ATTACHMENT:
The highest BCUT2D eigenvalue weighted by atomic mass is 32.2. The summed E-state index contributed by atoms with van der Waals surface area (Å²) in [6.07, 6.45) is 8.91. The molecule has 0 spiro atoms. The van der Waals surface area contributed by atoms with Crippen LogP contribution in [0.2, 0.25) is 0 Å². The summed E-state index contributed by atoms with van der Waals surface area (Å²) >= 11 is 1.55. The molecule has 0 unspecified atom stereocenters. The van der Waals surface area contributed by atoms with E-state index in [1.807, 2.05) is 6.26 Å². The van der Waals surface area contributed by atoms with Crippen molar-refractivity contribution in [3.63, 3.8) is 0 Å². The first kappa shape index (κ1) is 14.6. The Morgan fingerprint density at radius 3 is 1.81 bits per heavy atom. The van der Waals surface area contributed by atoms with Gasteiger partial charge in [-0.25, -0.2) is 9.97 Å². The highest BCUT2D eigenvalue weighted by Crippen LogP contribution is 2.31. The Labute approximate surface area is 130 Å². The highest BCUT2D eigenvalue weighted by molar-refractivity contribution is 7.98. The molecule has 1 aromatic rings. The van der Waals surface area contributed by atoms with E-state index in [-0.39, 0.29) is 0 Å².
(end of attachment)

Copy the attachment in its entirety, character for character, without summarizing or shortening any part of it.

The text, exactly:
The highest BCUT2D eigenvalue weighted by atomic mass is 32.2. The summed E-state index contributed by atoms with van der Waals surface area (Å²) in [6.07, 6.45) is 8.91. The molecule has 0 spiro atoms. The van der Waals surface area contributed by atoms with Crippen LogP contribution in [0.2, 0.25) is 0 Å². The summed E-state index contributed by atoms with van der Waals surface area (Å²) >= 11 is 1.55. The molecule has 0 unspecified atom stereocenters. The van der Waals surface area contributed by atoms with E-state index in [1.807, 2.05) is 6.26 Å². The van der Waals surface area contributed by atoms with Crippen molar-refractivity contribution in [3.63, 3.8) is 0 Å². The first kappa shape index (κ1) is 14.6. The Morgan fingerprint density at radius 3 is 1.81 bits per heavy atom. The van der Waals surface area contributed by atoms with Gasteiger partial charge in [-0.25, -0.2) is 9.97 Å². The highest BCUT2D eigenvalue weighted by Crippen LogP contribution is 2.31. The Labute approximate surface area is 130 Å². The highest BCUT2D eigenvalue weighted by molar-refractivity contribution is 7.98. The molecule has 1 aromatic rings. The van der Waals surface area contributed by atoms with E-state index in [-0.39, 0.29) is 0 Å².